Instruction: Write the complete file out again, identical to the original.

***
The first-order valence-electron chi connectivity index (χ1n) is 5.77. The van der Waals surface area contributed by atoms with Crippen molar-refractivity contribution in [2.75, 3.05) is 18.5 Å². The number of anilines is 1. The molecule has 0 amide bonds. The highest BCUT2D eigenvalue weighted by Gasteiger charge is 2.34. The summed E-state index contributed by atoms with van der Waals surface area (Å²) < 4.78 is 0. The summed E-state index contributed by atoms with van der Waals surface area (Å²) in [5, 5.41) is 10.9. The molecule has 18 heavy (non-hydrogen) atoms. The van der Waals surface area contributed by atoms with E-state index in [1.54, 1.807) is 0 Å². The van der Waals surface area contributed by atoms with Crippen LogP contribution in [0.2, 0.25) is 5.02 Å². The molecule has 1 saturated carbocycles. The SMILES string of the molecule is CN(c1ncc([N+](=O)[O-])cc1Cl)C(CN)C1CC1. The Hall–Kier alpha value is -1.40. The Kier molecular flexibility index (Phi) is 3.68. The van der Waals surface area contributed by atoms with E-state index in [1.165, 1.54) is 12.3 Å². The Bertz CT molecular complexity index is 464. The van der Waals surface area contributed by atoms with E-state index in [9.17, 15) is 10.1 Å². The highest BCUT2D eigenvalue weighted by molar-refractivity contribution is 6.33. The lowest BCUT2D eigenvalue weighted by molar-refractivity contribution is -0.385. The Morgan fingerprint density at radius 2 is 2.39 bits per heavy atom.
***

The first-order valence-electron chi connectivity index (χ1n) is 5.77. The van der Waals surface area contributed by atoms with Crippen molar-refractivity contribution in [2.75, 3.05) is 18.5 Å². The number of anilines is 1. The molecule has 0 amide bonds. The highest BCUT2D eigenvalue weighted by Gasteiger charge is 2.34. The summed E-state index contributed by atoms with van der Waals surface area (Å²) < 4.78 is 0. The summed E-state index contributed by atoms with van der Waals surface area (Å²) in [5, 5.41) is 10.9. The molecule has 18 heavy (non-hydrogen) atoms. The van der Waals surface area contributed by atoms with E-state index in [1.54, 1.807) is 0 Å². The van der Waals surface area contributed by atoms with Crippen LogP contribution in [0.2, 0.25) is 5.02 Å². The molecule has 1 saturated carbocycles. The SMILES string of the molecule is CN(c1ncc([N+](=O)[O-])cc1Cl)C(CN)C1CC1. The Hall–Kier alpha value is -1.40. The Kier molecular flexibility index (Phi) is 3.68. The van der Waals surface area contributed by atoms with E-state index in [1.165, 1.54) is 12.3 Å². The Bertz CT molecular complexity index is 464. The van der Waals surface area contributed by atoms with E-state index in [9.17, 15) is 10.1 Å². The highest BCUT2D eigenvalue weighted by molar-refractivity contribution is 6.33. The lowest BCUT2D eigenvalue weighted by molar-refractivity contribution is -0.385. The Morgan fingerprint density at radius 2 is 2.39 bits per heavy atom.